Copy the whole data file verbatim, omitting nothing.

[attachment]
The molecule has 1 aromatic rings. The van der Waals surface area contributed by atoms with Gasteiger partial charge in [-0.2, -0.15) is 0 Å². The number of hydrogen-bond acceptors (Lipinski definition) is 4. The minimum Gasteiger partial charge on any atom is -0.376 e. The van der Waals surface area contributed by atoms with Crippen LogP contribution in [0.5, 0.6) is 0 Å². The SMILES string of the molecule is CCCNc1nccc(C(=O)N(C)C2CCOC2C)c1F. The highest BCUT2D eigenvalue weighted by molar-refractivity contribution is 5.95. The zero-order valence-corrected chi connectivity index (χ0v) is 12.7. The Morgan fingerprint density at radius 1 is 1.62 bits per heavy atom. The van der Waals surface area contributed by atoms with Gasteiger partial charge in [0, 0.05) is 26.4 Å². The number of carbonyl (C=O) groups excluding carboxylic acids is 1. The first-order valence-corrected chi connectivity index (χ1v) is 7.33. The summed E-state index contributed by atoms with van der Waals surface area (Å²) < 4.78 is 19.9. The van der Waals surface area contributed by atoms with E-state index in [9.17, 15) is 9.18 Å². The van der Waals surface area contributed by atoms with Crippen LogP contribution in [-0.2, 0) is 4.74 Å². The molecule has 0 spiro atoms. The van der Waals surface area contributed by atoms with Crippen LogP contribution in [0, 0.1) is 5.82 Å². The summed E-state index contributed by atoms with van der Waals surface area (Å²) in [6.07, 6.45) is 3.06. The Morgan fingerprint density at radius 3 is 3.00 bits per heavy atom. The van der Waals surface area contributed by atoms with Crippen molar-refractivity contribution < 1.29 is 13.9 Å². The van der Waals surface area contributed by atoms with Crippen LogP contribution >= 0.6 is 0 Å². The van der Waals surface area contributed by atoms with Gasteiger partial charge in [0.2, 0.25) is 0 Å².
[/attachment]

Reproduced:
The molecule has 1 aromatic rings. The van der Waals surface area contributed by atoms with Gasteiger partial charge in [-0.2, -0.15) is 0 Å². The number of hydrogen-bond acceptors (Lipinski definition) is 4. The minimum Gasteiger partial charge on any atom is -0.376 e. The van der Waals surface area contributed by atoms with Crippen LogP contribution in [0.5, 0.6) is 0 Å². The SMILES string of the molecule is CCCNc1nccc(C(=O)N(C)C2CCOC2C)c1F. The highest BCUT2D eigenvalue weighted by molar-refractivity contribution is 5.95. The zero-order valence-corrected chi connectivity index (χ0v) is 12.7. The Morgan fingerprint density at radius 1 is 1.62 bits per heavy atom. The van der Waals surface area contributed by atoms with Gasteiger partial charge in [0, 0.05) is 26.4 Å². The number of carbonyl (C=O) groups excluding carboxylic acids is 1. The first-order valence-corrected chi connectivity index (χ1v) is 7.33. The summed E-state index contributed by atoms with van der Waals surface area (Å²) < 4.78 is 19.9. The van der Waals surface area contributed by atoms with E-state index in [9.17, 15) is 9.18 Å². The van der Waals surface area contributed by atoms with Crippen LogP contribution in [-0.2, 0) is 4.74 Å². The molecule has 0 spiro atoms. The van der Waals surface area contributed by atoms with Crippen LogP contribution in [0, 0.1) is 5.82 Å². The summed E-state index contributed by atoms with van der Waals surface area (Å²) in [6.07, 6.45) is 3.06. The Morgan fingerprint density at radius 3 is 3.00 bits per heavy atom. The van der Waals surface area contributed by atoms with Crippen molar-refractivity contribution < 1.29 is 13.9 Å². The van der Waals surface area contributed by atoms with Crippen LogP contribution >= 0.6 is 0 Å². The van der Waals surface area contributed by atoms with Gasteiger partial charge in [0.2, 0.25) is 0 Å².